Key Features of Strategic Human Resource Management
There is an explicit linkage between HR policy and practices and overall organizational strategic aims and the organizational environment
There is some organizing schema linking individual HR interventions so that they are mutually supportive
Much of the responsibility for the management of human resources is devolved down the line
attempts to link Human Resource activities with competency based performance measures
attempts to link Human Resource activities with business surpluses or profit
These to approaches indicate two factors in an organisational setting. The first one is the human factor, their performance and competency and the later is the business surplus. An approach of people concern is based on the belief that human resources are uniquely important in sustained business success. An organization gains competitive advantage by using its people effectively, drawing on their expertise and ingenuity to meet clearly defined objectives. Integration of the business surplus to the human competency and performance required adequate strategies. Here the role of strategy comes into picture. The way in which people are managed, motivated and deployed, and the availability of skills and knowledge will all shape the business strategy. The strategic orientation of the business then requires the effective orientation of human resource to competency and performance excellence.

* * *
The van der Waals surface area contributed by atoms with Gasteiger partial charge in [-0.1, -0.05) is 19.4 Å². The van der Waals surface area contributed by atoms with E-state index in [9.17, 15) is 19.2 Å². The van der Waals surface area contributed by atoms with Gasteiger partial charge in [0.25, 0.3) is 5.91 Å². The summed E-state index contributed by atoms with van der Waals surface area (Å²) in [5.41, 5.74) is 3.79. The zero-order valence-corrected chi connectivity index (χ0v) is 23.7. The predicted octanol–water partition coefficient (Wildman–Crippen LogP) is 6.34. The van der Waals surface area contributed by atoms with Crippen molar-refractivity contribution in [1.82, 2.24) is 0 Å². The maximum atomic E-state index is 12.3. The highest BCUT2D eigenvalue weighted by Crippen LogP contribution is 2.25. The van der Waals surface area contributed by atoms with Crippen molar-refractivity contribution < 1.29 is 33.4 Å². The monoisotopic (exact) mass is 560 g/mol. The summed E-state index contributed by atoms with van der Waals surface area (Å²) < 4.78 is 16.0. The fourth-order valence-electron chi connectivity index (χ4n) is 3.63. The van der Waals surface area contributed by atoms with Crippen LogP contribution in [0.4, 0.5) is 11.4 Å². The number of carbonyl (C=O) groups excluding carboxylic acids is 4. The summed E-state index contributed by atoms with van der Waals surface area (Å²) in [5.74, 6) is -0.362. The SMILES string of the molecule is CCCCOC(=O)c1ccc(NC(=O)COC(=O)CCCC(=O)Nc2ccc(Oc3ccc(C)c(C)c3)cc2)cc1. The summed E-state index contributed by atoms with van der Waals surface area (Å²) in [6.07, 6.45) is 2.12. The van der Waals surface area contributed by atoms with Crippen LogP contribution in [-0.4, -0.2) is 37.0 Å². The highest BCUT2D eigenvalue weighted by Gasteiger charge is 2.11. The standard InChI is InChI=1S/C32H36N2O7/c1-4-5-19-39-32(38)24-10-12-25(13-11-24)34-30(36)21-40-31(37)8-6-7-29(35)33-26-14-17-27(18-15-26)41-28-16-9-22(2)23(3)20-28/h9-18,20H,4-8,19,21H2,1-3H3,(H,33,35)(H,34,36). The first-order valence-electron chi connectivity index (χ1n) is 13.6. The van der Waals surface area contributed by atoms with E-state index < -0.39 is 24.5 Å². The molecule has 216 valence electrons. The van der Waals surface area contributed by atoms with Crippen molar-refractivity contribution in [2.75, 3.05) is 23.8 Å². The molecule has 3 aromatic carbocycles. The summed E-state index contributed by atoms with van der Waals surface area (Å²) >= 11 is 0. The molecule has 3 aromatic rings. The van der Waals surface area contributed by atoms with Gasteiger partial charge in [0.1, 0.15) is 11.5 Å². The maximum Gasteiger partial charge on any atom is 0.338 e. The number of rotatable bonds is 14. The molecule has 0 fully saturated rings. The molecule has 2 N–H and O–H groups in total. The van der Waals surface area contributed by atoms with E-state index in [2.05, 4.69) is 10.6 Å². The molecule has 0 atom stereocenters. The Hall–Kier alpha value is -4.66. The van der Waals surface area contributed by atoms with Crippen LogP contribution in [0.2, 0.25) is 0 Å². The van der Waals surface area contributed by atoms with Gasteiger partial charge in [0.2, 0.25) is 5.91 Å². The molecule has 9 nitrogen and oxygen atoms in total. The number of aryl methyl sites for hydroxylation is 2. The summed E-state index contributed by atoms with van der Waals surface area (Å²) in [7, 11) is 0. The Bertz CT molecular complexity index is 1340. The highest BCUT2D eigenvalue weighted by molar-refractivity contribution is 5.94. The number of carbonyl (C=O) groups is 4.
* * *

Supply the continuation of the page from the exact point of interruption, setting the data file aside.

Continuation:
The Center for Human Resources at the University of Pennsylvania was founded in 1921. The Center's mission is to foster research on the strategic role of HR management in such areas as employment, labor relations, public policy, diversity, and training and education. The Center supports its mission through research, regular meetings, information bulletins, and conferences and public forums.
Benefits of SHRM
Identifying and analysing external opportunities and threats that may be crucial to the company's success.
Provides a clear business strategy and vision for the future.
To supply competitive intelligence that may be useful in the strategic planning process.
To recruit, retain and motivate people.
To develop and retain of highly competent people.
To ensure that people development issues are addressed systematically.
To supply information regarding the company's internal strengths and weaknesses.
To meet the expectations of the customers effectively.
To ensure high productivity.
To ensure business surplus thorough competency
Barriers of SHRM
Barriers to successful SHRM implementation are complex. The main reason is a lack of growth strategy or failure to implement one. Other major barriers are summarized as follows:
Inducing the vision and mission of the change effort.
High resistance due to lack of cooperation from the bottom line.
The commitment of the entire senior management team.
Plans that integrate internal resource with external requirements.
Limited time, money and the resources.
The statusquo approach of employees.
Fear of incompetency of senior level managers to take up strategic steps.
Diverse work-force with competitive skill sets.
Fear towards victimisation in the wake of failures.
Improper strategic assignments and leadership conflict over authority.
Ramifications for power relations.
Vulnerability to legislative changes.
Resistance that comes through the legitimate labour institutions.
Presence of an active labour union.
Rapid structural changes.
Economic and market pressures influenced the adoption of strategic HRM.
More diverse, outward looking approach.